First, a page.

I wanted to know Indian writers: Horowitz

New Delhi: International bestselling children`s author Anthony Horowitz, who wrote his first book at eight and is the creator of teen spy sensation Alex Rider, says the reason for visiting India was to "know Indian literature and find myself".

Horowitz shares a similarity with Indian movie maestro and children`s book author Satyajit Ray. The British writer structures his book on sheaves of A4 papers with doodles, sketches and words - like Ray who structured his books and screenplays with maps, sketches and texts.

Horowitz is curious about Indian children`s literature.

"I have not read Satyajit Ray or other children`s authors in India though I have heard of him and other Indian writers. The whole point of coming to India was to know Indian literature and find myself," Horowitz told reporters in an interview here.

An acclaimed horror and thriller writer, Horowitz obliged legions of Indians fans with insights and autographs at the Bookaroo children`s literature festival over the weekend.

Horowitz has penned over 50 books in his career spanning 31 years.

"I published my first book at the age of 22 in 1979 - though I wrote my first book at the age of eight," the 54-year-old London-based writer said.

This year, Horowitz`s hero Rider is celebrating 10 years as the youngest spy in Britain`s M16. Alex was recruited at 14 - just after his father`s death and has since cracked the most difficult cases a la James Bond.

Along with his Rider and horror books, Horowitz is the also the writer and creator of the award winning detective Foyles` War. The writer`s television ventures include written episodes for "Poirot", "Murder in Mind" and "Murder Most Horrid".

How did Alex Rider happen?

"Alex Rider was inspired by James Bond. I thought actor Roger Moore as Bond was getting too old. It was one of those imaginative moments - would that be great if Bond was a teenager. I love all the Bond movies," he said.

There was no looking back since he scribbled his first sentence on a sheet of paper.

"When I wrote the first sentence for the book, `The Stormbreaker` (Alex Rider series) - `When the doorbell rings in the morning, it`s never good news` - I felt that I had unlocked this door and had found something special on the other side," Horowitz said.

Why 3 in the morning? "It is a memory I had cherished since my father died and the door bell rang at 3 in the morning," Horowitz said.

Each book takes Horowitz a year to write, he said. "I do all the research. I go to every country where the books are set - like Cuba, America, Bangkok, Australia and Holland. I meet the people, I walk through the streets, I eat the food and get the flavours of life. I wrote all the books very seriously," he said.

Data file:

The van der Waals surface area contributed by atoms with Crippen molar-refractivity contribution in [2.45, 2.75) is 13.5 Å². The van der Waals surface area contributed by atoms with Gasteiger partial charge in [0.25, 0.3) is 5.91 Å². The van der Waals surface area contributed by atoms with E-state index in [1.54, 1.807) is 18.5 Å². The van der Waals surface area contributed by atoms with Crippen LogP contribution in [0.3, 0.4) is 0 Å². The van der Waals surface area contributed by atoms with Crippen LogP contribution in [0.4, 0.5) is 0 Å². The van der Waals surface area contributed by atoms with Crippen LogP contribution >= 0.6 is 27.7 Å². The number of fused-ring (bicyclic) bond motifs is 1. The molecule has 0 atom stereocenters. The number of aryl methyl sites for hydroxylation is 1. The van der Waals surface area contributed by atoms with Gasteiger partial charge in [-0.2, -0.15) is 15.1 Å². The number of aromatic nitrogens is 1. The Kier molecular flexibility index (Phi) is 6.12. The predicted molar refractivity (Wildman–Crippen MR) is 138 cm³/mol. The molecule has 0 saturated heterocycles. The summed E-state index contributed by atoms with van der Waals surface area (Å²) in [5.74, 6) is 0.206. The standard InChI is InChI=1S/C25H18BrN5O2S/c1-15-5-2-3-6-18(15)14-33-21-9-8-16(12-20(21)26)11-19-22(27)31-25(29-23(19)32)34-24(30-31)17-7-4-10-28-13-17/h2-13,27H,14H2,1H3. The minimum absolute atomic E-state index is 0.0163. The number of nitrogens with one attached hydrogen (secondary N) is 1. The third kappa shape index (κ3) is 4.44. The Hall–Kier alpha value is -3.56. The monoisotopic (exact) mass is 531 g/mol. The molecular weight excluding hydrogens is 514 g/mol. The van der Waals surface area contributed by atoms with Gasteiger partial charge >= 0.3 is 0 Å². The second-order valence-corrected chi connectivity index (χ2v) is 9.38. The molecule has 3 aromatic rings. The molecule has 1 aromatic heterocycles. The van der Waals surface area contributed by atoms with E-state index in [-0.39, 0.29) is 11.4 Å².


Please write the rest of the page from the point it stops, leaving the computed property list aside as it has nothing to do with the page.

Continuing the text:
Besides Rider, Horowitz is also known for his popular Gatekeepers series about "five children from around the world who come together to fight the forces of darkness - usually politicians and monsters" and the Diamond Brothers books featuring young detectives Tim Diamond and his brother Nick.

Horowitz said he would begin his new Gatekeeper book in March 2011. "I have to deliver it before Christmas," he said.

Horowitz is known to draft his books three times. "I write with a fountain pen on paper. I want to be like my heroes. Ink is what a writer has in his veins than blood. I work on the second draft on computers. The story is 80 percent right when I write the first draft," Horowitz said.

The writer usually locks himself in a "dark room with a computer, whiskey and his dog" to write his book.

Structure is key to Horowitz`s writing exercise - he spends "an awful lot of time organising my book".

"If you have a map, you don`t need to go one way. I don`t start writing a book until everything is planned. The book has to move - it must have locomotive balancing chapters that are actual, that have exposition, characters, humour and sadness," Horowitz said, sketching a tentative "plot of a story with sea, a gate and gas".

Horror as a genre is close to the writer`s heart.

"If you imagine it you get scared. The most scary thing in a horror movie is when a man opens the door and sees the darkness on the other side. But a writer has to be responsible not to scare the children - but at the same time surprise the reader," he said.

Having grown up reading Charles Dickens and Thomas Hardy, Horowitz says he loves to read books by Stephen King.

IANS

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